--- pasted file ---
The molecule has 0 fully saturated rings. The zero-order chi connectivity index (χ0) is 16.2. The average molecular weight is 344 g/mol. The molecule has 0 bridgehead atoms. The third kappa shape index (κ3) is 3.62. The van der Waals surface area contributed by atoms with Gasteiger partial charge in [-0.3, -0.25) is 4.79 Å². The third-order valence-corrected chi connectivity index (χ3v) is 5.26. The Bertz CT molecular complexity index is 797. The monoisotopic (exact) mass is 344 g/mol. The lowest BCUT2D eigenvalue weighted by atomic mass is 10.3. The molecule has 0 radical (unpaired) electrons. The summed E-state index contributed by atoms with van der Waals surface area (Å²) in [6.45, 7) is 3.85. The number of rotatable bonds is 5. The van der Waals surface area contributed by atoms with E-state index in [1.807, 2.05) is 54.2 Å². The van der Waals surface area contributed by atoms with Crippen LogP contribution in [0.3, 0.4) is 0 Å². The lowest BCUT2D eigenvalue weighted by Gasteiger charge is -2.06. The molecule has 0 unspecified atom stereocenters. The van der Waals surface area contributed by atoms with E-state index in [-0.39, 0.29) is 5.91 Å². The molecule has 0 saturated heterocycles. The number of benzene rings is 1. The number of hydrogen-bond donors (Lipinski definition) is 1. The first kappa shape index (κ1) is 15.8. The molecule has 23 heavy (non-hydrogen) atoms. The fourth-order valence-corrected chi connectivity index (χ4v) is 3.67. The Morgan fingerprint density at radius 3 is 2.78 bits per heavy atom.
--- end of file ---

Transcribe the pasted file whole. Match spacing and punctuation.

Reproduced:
The molecule has 0 fully saturated rings. The zero-order chi connectivity index (χ0) is 16.2. The average molecular weight is 344 g/mol. The molecule has 0 bridgehead atoms. The third kappa shape index (κ3) is 3.62. The van der Waals surface area contributed by atoms with Gasteiger partial charge in [-0.3, -0.25) is 4.79 Å². The third-order valence-corrected chi connectivity index (χ3v) is 5.26. The Bertz CT molecular complexity index is 797. The monoisotopic (exact) mass is 344 g/mol. The lowest BCUT2D eigenvalue weighted by atomic mass is 10.3. The molecule has 0 radical (unpaired) electrons. The summed E-state index contributed by atoms with van der Waals surface area (Å²) in [6.45, 7) is 3.85. The number of rotatable bonds is 5. The van der Waals surface area contributed by atoms with E-state index in [1.807, 2.05) is 54.2 Å². The van der Waals surface area contributed by atoms with Crippen LogP contribution in [0.3, 0.4) is 0 Å². The lowest BCUT2D eigenvalue weighted by Gasteiger charge is -2.06. The molecule has 0 unspecified atom stereocenters. The van der Waals surface area contributed by atoms with E-state index in [-0.39, 0.29) is 5.91 Å². The molecule has 0 saturated heterocycles. The number of benzene rings is 1. The number of hydrogen-bond donors (Lipinski definition) is 1. The first kappa shape index (κ1) is 15.8. The molecule has 23 heavy (non-hydrogen) atoms. The fourth-order valence-corrected chi connectivity index (χ4v) is 3.67. The Morgan fingerprint density at radius 3 is 2.78 bits per heavy atom.